By Laura Savage,
Best for Britain's Campaigns Officer
For many of us, farming is something that happens to other people. We have vague images of cows, and tractors and fields. How exactly this turns into food on our shelves is not something many people give a lot of thought to.
As far as I was concerned, food magically appeared on shop shelves (possibly brought by elves). The complex and interconnected chain of events, systems and planning that it took to get a cucumber from a field to my local supermarket was not something I, or many other city dwellers, had to confront.
Then coronavirus happened.
Although it now seems like several lifetimes ago, I remember the shock of seeing bare supermarket shelves in those early days of lockdown. For many of us, it was a stark reminder that our food does have to come from somewhere.
Unlike some things we ran out of during lockdown, such as toilet paper, food is not something we can quickly decide to make more of. Farmers are reliant on the seasons, the weather (two things which are increasingly unpredictable in the climate emergency) and time.
I spoke with Liz Webster, a campaigner for Save British Farming and a farmer’s wife from north Wiltshire. She said: “Farmers have to plan years ahead but, since the Brexit referendum, we have been in perpetual limbo with everything up in the air.” It’s a profession saddled with stress and ruled by chance: Liz said: “farming is fraught with risks, risks that intensify every year with the climate emergency.”
This year saw the nation’s worst wheat harvests since the 1980s, with yields down around a third. Experts blamed extreme weather patterns caused by global warming. These issues will only get worse. What farmers need is time to plan and batten down the hatches. What they are getting is a little different.
A former NFU economist announced a no-deal Brexit could put one in three farms out of business by 2025. Liz warned: “This is a conservative estimate. Many farmers will be bamboozled by the new ELMs system [Environmental Land Management scheme, designed to replace EU funding of farms] and slump in commodity prices, and will either give up producing food and diversify or sell up and get out of farming”.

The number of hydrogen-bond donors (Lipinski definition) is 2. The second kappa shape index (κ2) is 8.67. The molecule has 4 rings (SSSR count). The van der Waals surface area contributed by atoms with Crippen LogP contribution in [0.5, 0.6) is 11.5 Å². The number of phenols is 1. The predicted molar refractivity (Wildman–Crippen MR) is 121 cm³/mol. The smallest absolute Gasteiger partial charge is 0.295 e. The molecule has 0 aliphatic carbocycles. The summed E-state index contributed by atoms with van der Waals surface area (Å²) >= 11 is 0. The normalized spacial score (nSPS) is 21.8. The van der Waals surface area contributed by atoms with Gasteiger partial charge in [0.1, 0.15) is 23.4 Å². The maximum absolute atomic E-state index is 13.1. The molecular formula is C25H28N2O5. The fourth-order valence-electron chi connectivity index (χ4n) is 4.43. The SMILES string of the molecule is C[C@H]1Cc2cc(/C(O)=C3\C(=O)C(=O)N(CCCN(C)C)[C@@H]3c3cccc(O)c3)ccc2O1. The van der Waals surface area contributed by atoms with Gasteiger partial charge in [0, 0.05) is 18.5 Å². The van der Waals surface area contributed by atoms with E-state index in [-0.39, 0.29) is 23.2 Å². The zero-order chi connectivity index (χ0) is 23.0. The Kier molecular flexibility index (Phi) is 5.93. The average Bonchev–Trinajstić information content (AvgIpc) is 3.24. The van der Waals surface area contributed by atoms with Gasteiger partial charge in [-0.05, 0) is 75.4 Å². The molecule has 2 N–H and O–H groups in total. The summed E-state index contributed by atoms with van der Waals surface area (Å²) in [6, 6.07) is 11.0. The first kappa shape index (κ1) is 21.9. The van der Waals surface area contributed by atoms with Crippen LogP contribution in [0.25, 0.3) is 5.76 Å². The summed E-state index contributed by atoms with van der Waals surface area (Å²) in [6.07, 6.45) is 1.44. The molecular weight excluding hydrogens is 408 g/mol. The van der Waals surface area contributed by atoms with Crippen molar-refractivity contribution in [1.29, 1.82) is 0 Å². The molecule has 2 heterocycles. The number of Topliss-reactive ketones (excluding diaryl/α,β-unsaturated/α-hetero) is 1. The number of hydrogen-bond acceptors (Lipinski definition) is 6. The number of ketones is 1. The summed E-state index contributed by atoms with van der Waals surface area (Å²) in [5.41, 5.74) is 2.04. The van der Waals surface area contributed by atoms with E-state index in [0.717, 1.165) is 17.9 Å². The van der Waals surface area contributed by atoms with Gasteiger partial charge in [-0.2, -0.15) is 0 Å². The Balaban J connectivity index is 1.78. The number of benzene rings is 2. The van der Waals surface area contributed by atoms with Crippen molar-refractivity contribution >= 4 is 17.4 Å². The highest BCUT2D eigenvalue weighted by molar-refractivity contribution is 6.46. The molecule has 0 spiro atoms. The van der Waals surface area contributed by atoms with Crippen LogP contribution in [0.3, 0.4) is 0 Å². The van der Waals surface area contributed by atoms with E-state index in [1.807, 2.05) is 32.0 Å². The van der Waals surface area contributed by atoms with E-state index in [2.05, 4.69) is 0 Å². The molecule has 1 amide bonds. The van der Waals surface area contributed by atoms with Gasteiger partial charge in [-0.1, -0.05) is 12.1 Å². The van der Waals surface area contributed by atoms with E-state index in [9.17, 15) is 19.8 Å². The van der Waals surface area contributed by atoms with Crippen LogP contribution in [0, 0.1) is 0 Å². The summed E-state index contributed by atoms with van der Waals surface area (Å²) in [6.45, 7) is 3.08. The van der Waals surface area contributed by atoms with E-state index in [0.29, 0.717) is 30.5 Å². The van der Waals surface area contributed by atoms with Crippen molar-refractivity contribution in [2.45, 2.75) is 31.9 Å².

To mark the NFU’s Back British Farming Day, more than 100 banners were erected across the UK on Wednesday, from Guernsey to the Isle of Bute, with the message Save British Farming. This call has become even more urgent, as it has become clear the Government means to tear up the Withdrawal Agreement, an international treaty it signed less than a year ago. A no-deal exit from the transition period is looking ever more likely.
And, without free and easy trade with Europe, from which we import around a third of our food, our supply of food will be in serious jeopardy. Liz agreed we had just a “glimpse” of the potential food chaos when Covid-19 struck. If a no deal goes ahead, those scenes of bare supermarket shelves could return, and on a more permanent basis.
For millions of people throughout the UK, getting affordable healthy food is already a struggle. More than one in ten children in the UK have experienced food poverty at some point in their lives, as have around 11 million adults. During the first month of lockdown, requests for emergency food parcels quadrupled. Activists including Marcus Rashford and Jack Monroe have been inspirational champions in the fight against food poverty, and brought the issue on to the front pages. But what is less often talked about is the link between food poverty, food standards and farming.